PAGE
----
Parents’ request for Hearing dated April 10, 2004 alleges no specific area of non-compliance and none was shown during the Motion Session. A challenge that a BSEA decision is not being implemented requires the moving party to set out the areas of non-compliance. 603 C.M.R. 28.08(6)(b). The decision of November 3 rd found that Student required residential placement and specifically found the Harbor School to be the appropriate placement. Hamilton-Wenham has offered the placement ordered by me. Parents’ request for hearing is merely an attempt to re-open the evidence to re-litigate issues regarding Student’s placement for the period from October 2003 through October 2004. This was the same time period and issues already litigated in BSEA #03-3932 and # 04-1791. Therefore, Parents’ new request for hearing cannot proceed.
Parents’ right of appeal:
In pertinent part, the two-page document attached to the Decision in BSEA # 04-1791 & # 03-3932, notified the parties of their rights to appeal. It states that:
Rights of Appeal
Any party aggrieved by a decision of the Bureau of Special Education Appeals may file a complaint in the state superior court of competent jurisdiction or in the District Court of the United States for Massachusetts, for review of the Bureau decision. 20 U.S.C. s. 1415(i)(2).
Under Massachusetts General Laws, Chapter 30A, Section 14(1), appeal of a final Bureau decision to state superior court must be filed within thirty (30) days of receipt of the decision. The federal courts have ruled that the time period for filing a judicial appeal of a Bureau decision in federal district court is also thirty (30) days of receipt of the decision, as provided in the Massachusetts Administrative Procedures Act, M.G.L. c.30A . Amann v. Town of Stow , 991 F.2d 929 (1 st Cir. 1993); Gertel v. School Committee of Brookline , 783 F. Supp. 701 (D. Mass. 1992).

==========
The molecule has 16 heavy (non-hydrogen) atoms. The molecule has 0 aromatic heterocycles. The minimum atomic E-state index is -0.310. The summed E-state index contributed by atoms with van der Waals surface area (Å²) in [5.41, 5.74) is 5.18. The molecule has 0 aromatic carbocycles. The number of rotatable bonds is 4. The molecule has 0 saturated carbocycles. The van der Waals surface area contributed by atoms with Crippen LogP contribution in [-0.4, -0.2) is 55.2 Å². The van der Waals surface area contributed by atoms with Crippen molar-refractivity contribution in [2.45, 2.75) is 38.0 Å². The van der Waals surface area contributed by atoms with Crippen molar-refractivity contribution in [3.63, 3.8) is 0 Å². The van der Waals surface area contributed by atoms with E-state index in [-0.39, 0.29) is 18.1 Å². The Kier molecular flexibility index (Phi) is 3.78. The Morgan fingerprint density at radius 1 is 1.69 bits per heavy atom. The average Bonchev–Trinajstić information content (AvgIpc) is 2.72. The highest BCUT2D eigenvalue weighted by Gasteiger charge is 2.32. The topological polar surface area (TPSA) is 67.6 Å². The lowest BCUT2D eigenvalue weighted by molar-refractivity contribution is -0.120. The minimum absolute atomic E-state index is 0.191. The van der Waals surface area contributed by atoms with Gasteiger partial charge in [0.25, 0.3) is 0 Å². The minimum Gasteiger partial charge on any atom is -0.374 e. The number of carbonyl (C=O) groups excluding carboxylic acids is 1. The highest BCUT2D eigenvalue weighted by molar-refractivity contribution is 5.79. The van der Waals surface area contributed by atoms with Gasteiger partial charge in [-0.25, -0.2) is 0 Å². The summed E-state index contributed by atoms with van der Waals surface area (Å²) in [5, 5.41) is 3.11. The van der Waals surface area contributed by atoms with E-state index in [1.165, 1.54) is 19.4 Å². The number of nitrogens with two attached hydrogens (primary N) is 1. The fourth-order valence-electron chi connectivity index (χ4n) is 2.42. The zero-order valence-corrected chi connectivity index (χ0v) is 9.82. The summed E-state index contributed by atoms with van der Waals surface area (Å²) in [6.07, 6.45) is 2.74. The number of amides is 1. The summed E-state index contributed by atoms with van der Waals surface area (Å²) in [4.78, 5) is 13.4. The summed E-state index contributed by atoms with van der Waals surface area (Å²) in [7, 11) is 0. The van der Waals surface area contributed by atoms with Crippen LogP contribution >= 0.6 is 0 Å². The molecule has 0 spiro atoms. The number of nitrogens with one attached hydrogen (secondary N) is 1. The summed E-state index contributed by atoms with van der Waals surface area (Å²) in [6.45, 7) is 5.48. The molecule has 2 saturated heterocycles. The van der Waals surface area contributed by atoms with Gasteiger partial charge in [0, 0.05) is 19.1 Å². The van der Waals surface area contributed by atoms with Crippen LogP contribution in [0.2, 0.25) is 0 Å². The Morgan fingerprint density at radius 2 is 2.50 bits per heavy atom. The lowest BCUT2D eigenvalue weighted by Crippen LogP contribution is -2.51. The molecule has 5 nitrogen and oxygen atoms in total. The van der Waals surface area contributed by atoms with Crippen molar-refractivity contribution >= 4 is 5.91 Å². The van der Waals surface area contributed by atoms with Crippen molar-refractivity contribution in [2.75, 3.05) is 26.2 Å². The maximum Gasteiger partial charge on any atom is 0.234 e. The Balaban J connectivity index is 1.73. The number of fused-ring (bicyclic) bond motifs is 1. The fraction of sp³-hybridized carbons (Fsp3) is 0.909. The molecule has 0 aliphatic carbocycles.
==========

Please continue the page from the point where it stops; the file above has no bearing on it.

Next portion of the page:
Therefore, an appeal of a Bureau decision to state superior court or to federal district court must be filed within thirty (30) days from receipt of the Bureau decision by the appealing party.
Mother stated that they disagreed with my decision and appealed it by writing a letter to the Department of Education or the BSEA and they also wrote a letter which they mailed to the McCormick building in Boston. Parents further allege that they did not know what they were supposed to do or where they were supposed to appeal the decision. When reminded about the notice attached to the decision, which provided this information, Mother stated that it did not contain an address. Parent was asked if she had called anyone to obtain additional information, including any of the free or low cost legal entities on a list which had been sent to the Parents when they first requested the hearing. Mother said no. Administrative review of BSEA #04-1791 and #03-3932 show that between about June and September 2003 Parents/Student were represented by Sheila Deppner, an advocate knowledgeable in special education law. Thereafter, they were represented at Hearing by Attorney Alanna G. Cline. The BSEA satisfies its obligation by informing the parties of what their rights are. It is up to the party who wishes to appeal to determine the next step.
Hamilton-Wenham’s ability to implement the decision:
The IDEA at 20 U.S.C. §1412(a)(1)(A) requires the District to make FAPE “available” to an eligible student. It does not require a district to motivate that student to avail himself of the education services and placement offered, when as in the case at bar the student is not compelled by state law to attend school, and his Parents fail to require him to do so. Austin Indep. Sch. Dist. V. Robert M ., 168 F. Supp. 2d 635 (W.D. Tex. 2001).
Here, Student turned seventeen (17) years of age, and is no longer subject to the Commonwealth’s compulsory school attendance laws. M.G.L. c. 76, § 1. Accordingly, judicial remedies compelling the Student’s attendance at the Harbor School, which would be available to the District and DSS if the Student were under sixteen (16) years of age, are no longer an option. At this point, it is up to Student to decide that he wants to access an education and come forth requesting that Hamilton-Wenham effectuate the placement at Harbor School. Other than that, Hamilton- Wenham is under no obligation to offer anything different to what was stated in the decision of November 3, 2003. The evidence is persuasive that Hamilton-Wenham has met its legal obligation. Parents may certainly place Student privately and fund any other placement or program of their choice privately.
Hamilton-Wenham’s motion to dismiss the proceedings is GRANTED . This case is hereby DISMISSED .
So Ordered by the hearing Officer,
Rosa I. Figueroa
Dated: May 6, 2004